I am not really a collector of patches or insignia, however is a likely candidate comes up for a pound or two I will often take a punt and hope I have picked up something military later. Last week I found this little patch in a box for £1 and despite not having a clue what it was it came home with me:A few minutes research indicated that it is the brigade patch for the 73rd Independent Infantry Brigade. The brigade activated during World War II, in late March 1941, and initially consisted of infantry battalions raised for hostilities-only and, aside from a few Regular and Territorial soldiers, was composed almost entirely of conscripts and wartime volunteers. In December 1942 the battalions were posted elsewhere and the brigade ceased to be an operational formation, although the headquarters remained in existence until 19 July 1943, when it was finally disbanded.
The brigade served under various commands throughout its short existence: GHQ Home Forces from 19 June and 2 July 1941, the Devon and Cornwall County Division between 3 July and 30 November 1941, VIII Corps between 1 December 1941 and 12 December 1942, and Southern Command from 13 December 1942 and 18 July 1943.
Order of battle
The 73rd Brigade was constituted as follows during the war:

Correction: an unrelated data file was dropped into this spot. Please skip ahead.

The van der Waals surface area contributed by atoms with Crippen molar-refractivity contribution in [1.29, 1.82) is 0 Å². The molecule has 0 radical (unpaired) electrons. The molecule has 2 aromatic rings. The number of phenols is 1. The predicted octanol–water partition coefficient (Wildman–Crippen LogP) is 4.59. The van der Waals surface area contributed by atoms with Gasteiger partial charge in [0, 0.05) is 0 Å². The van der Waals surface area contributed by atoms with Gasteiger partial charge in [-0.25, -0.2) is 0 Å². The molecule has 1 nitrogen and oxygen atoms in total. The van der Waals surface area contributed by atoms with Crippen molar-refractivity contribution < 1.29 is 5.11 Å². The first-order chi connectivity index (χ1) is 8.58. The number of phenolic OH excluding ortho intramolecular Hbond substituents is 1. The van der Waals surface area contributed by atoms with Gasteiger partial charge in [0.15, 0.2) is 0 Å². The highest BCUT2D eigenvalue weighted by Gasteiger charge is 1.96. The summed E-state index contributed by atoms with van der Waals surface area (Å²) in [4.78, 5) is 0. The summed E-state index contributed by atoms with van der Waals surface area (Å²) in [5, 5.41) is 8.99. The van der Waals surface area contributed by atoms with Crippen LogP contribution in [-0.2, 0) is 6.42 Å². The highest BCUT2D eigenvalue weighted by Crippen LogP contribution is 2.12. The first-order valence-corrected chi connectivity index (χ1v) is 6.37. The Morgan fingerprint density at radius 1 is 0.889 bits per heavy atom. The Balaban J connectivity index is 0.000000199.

- 18th Battalion, Royal Fusiliers (from 27 March 1941, left 17 May 1941)
- 9th Battalion, King’s Own Scottish Borderers (from 3 April 1941, left 17 May 1941)
- 6th Battalion, Royal Irish Fusiliers (from 3 April 1941, left 17 May 1941)
- 7th Battalion, East Yorkshire Regiment (from 19 July 1941, left 21 September 1942)
- 6th Battalion, Duke of Cornwall’s Light Infantry (from 19 July 1941, left 9 December 1942)
- 8th Battalion, Bedfordshire and Hertfordshire Regiment (from 19 July 1941, left 11 December 1942)
- 2nd Battalion, Hertfordshire Regiment (from 22 September 1942, left 8 December 1942)
The following officers commanded the brigade during the war:
- Brigadier W. Robb (from 24 March 1941 until 18 June 1941)
- Brigadier J.A. Campbell (from 18 June 1941 until 10 October 1941)
- Brigadier A.de L. Cazenove (from 10 October 1941)
Fifteen gold bezants (small circles) on a black shield with a gold border superimposed on a vertically positioned white sword with gold hilt, point down, all on a blue ground.
The badge is based off the coat of arms of Cornwall, with the sword representing Excalibur from the legend of King Arthur.